Tuesday, September 4th, Hall 10, 10.00 – 19.00 hrs

10.00 – 10.15 hrs

Dr. Ralf Schäfer, Chairman of Steering Committees, 3D Innovation Center, Berlin

Elmar Giglinger, Managing Director, Medienboard Berlin-Brandenburg, Potsdam


10.15 – 13.00 hrs

Focus 1: 3D Partner Country China


13.00 – 14.00 hrs



14.00 – 16.00 hrs

Focus 2: The 3D Film Industry in Germany


16.00 – 16.30 hrs

Coffee Break


16.30 – 17.15 hrs

Focus 2 Second Part: The 3D Film Industry in Germany


17.15 – 18.20 hrs

Focus 3: 3D beyond Film & TV


from 18.20 hrs

World premiere in new dimensions: LICHTMOND 2


from 18.00 hrs

Reception to celebrate the world premiere, Gallery Lobby Hall 9

Speakers at the 3D Innovation Day 2012

The 3D Innovation Day at MEDIENWOCHE@IFA is the perfect opportunity to connect with our well-known guests and debate over their current projects and recent developments in the 3D market.

Inititally you will be welcomed by Dr. Ralf Schäfer, Director of the Image Processing Department at Fraunhofer Heinrich Hertz Institute and Elmar Giglinger, Managing Director of the Medienboard Berlin-Brandenburg.

The 3D Innovation Day is moderated by Chris Forrester and Gerold Marks.

Qiang Bai

Qiang Bai is producer of the very 1st 3D concert movie of mainland China featuring the Godfather of Rock music of China. He knows all the details of doing such a thing – from concert to shooting to post to marketing & distribution. Especially he and his select team have accumulated lots of connections with Chinese government and related business entities. And they have been subject to censorship which is in the nature of the artist and the work which is the subject of their movie.


Detlev Buck

Detlev Buck was born 1962 in Bad Segeberg and made his fame as actor, director, and screenwriter at the tender age of 22. Following high school, an apprenticeship as farmer, and alternate military service, he made the short film ERST DIE ARBEIT UND DANN…? (Time to Knock Off), which quickly became a cult classic. From the very beginning his feature films won awards and they found the attention of large theatrical audiences. KARNIGGELS (Rabbit Fever) won the Bavarian Film Award, WIR KÖNNEN AUCH ANDERS (No More Mr. Nice Guy) garnered an honorable mention at the Berlin Film Festival and won two German Film Awards, MÄNNERPENSION (Jailbirds), with Til Schweiger, Heike Makatsch, Marie Bäumer, and Detlev himself, was seen by more than 2.5 million viewers. TOUGH ENOUGH (2006) and HANDS OFF MISSISSIPPI (2007) both won multiple German Film Awards. 2008/2009 Buck shot in Cambodia, Malaysia and Germany the compelling love story SAME SAME BUT DIFFERENT based on the original story of Benjamin Prüfer and Sreykeo Solvan. RUBBELDIEKATZ (2011), a romantic comedy with Matthias Schweighöfer and Alexandra Maria Lara, was seen by more than 2 million viewers. His latest film MEASURING THE WORLD about Alexander v. Humboldt and Carl Friedrich Gauss is based on the international bestseller of the same title by Daniel Kehlmann. The shooting took place in Germany, Austria and Ecuador. The film is going to be released October 25th 2012. Beside his work as a director he is also well known as an actor in Germany.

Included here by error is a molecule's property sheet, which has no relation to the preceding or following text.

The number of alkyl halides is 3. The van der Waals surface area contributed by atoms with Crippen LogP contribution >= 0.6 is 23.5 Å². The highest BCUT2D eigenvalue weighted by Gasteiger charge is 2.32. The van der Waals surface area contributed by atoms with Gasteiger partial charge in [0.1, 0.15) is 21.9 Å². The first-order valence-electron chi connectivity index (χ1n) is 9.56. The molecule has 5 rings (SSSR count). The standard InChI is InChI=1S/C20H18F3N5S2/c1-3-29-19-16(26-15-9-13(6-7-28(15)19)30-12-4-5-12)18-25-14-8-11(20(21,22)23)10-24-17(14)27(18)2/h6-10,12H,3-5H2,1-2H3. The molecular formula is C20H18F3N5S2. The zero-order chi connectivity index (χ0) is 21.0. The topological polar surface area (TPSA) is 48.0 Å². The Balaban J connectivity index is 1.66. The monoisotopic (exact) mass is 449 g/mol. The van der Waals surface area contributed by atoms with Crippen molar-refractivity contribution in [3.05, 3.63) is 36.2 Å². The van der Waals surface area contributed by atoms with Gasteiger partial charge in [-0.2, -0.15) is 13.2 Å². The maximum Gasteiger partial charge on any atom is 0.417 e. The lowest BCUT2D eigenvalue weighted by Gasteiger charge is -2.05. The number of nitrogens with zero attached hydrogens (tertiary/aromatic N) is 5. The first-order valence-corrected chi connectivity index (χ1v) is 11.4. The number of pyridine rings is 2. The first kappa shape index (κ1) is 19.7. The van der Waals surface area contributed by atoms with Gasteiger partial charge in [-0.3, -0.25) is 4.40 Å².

Selected Filmography as Director




2007 HÄNDE WEG VON MISSISSIPPI (Hands off Mississippi)

2006 KNALLHART (Tough Enough)

2000 LIEBESLUDER (Bundle of Joy)

1998 LIEBE DEINE NÄCHSTE (Love Your Female Neighbor)

1996 MÄNNERPENSION (Jailbirds)

1993 WIR KÖNNEN AUCH ANDERS (No More Mr. Nice Guy)

Chuck Comisky

With 25 years of visual effects supervision, Chuck Comisky shifted into the world of 3D supervising the Stereo-3D Visual Effects for Jim Cameron's IMAX 3D documentaries, GHOSTS OF THE ABYSS and ALIENS OF THE DEEP. He ultimately arrived at AVATAR spending 4 years designing the 3D as Cameron developed and completed his performance capture for the ground breaking project. Chuck supervised the 3D creation of video high-resolution templates used by the numerous AVATAR visual effects vendors, among them Peter Jackson's WETA efx company (THE HOBBIT, LORD OF THE RINGS etc) and George Lucas' ILM (Industrial Light and Magic - STAR WARS). For each scene on the planet Pandora, he created the stereo-3D design also fitting the live action photography into the digital world of Pandora. With this in mind, Tsui Hark, the famous Chinese director who was planning the first epic 3D movie in China asked Chuck to lend his experience to a small “3D training movie” CATCHING MONKEY. He trained the key members of the crew on set who had no prior experience in shooting stereo-3D. Chuck advised them regarding equipment and his approach to the 3D design that had been developed on AVATAR. Chuck continues to upgrade and perfect the quality of 3D, be it in big budget productions like AVATAR or FLYING SWORDS OF THE DRAGON GATE, or in 2D to 3D conversion for theatrical release as well as for TV or mobile formats.

Chris Forrester

Chris Forrester is a technology journalist specialising in broadcasting. He is of an age when television just meant two channels, both black & white, and miniscule screen sizes, and a period that’s often claimed to have been the ‘glory days’ of TV. He says it is much better today!